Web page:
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By Chanel Kawasaki. September 30, 2016 - 1:54 pm
Children everywhere grow up with an infinite amount of dream jobs in mind.
As they grow up, career aspirations change with the shift of interests and life priorities. Many students are overwhelmed with the variety of undergraduate and graduate programs to choose from and the multitude of potential jobs.
Amanda Austin, the Career Services Center Counselor at Hawaii Pacific University, described a student’s pursuit for their dream job as a journey.
“I don’t think a lot of students know what they want to be when they come into college. Some people are fortunate enough to know because they identified what they’re passionate about and what their interests are,” said Austin.
According to the National Center for Education Statistics, 80 percent of students in the U.S. end up changing their major at least once. Some college students may even change their major three times in their college career. Students also struggle between finding their dream jobs and selecting their major. They yearn to choose a career that will be both marketable in the job economy while also being self-fulfilling.
“Anytime that I talk to a student about what pathway they can choose, I always let them know that you get your foot in the door with your passion, but there’s many pathways you can go down,” said Austin.
HPU offers many majors that stem into a variety of possible careers. One example of this is the Mass Communication program, which combines the fields of advertising, journalism and public relations.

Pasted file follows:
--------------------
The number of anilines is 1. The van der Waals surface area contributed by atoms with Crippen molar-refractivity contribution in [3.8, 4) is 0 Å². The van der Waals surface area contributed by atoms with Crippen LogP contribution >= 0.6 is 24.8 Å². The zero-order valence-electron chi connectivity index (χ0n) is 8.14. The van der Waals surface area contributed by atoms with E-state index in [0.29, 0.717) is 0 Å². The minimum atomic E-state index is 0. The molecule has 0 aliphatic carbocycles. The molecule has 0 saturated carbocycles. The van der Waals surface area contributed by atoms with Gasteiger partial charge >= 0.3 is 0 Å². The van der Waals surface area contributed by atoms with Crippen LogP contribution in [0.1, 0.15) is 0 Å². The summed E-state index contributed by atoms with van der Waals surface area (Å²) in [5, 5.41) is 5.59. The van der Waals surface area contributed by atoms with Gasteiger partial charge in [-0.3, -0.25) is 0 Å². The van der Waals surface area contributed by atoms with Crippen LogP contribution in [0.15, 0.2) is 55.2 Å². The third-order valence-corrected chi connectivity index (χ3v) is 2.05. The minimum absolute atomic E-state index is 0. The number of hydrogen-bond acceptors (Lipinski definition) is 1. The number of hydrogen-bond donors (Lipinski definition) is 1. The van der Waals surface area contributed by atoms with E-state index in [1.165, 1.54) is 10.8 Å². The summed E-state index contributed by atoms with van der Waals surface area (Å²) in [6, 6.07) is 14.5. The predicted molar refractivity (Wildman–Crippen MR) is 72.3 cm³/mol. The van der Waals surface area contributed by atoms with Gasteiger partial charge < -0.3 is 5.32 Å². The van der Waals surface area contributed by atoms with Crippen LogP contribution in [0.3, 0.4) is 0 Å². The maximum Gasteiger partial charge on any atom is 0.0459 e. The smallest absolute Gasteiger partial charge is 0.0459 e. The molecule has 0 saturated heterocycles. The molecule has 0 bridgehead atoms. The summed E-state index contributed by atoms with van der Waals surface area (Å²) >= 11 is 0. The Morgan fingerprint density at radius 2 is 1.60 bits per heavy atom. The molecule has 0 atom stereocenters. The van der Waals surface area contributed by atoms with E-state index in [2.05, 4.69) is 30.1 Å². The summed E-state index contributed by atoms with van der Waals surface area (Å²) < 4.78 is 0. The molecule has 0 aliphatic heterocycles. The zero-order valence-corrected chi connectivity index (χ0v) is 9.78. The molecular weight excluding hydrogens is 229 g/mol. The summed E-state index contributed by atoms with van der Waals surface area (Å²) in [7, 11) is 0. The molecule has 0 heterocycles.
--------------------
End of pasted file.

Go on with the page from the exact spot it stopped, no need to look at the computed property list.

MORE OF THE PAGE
“In the Career Services Center, we offer a variety of different tools and help, primarily guidance counseling,” said Austin. “We offer anything from your interviewing skills to helping you with your resume to finding a place in an internship to providing job opportunities. We work with a lot of employers to get students in the area for experience. We really try to coach them along the way as much as we can.”
The goal of the CSC is to aid students in career development through a variety of services and resources. Counselors are available to help students at any point during their academic careers.
CSC Counselor Ryan Tin Loy encourages students in their freshman or sophomore year to meet with a counselor to discuss their career goals. Students who have an idea of a dream job will have the opportunity to discuss steps on how they can reach their career goals by the time they graduate. Students who are undecided will have the chance to look at what their interests and passions are in order to align it with their major to find a potential career.
“We offer two assessments (known as) the Meyers-Briggs Type indicator as well as the Strong Interest Inventory,” said Tin Loy. “Both assessments are designed to give you a better understanding of who you are, what your strengths and weaknesses are, as well as analyze your interests. With that we can develop a comprehensive plan on where you want to go when you graduate, maybe you want to change your major, and coming up with some concrete goals,”
The CSC also plans to promote career awareness through a new student-run organization focused on helping students accomplish their career goals. The club, which will have its first meeting at the end of September, will be called the Future Professionals.
“It’s going to be student run and student led and about students trying to reach certain benchmarks and certain objectives so that when they graduate they have the skills that can help them in their respective careers,” said Tin Loy.
CSC Counselors Ryan Tin Loy and Amanda Austin will act as the advisors of the Future Professionals Club.
The CSC is located in Suite 122 of the Upper Bishop Building (UB). For more information on how to join or to learn more about the CSC contact Tin Loy at firstname.lastname@example.org or Austin at email@example.com.
Photos courtesy of CSC Staff and Marc Peraino/Kalamalama News Editor.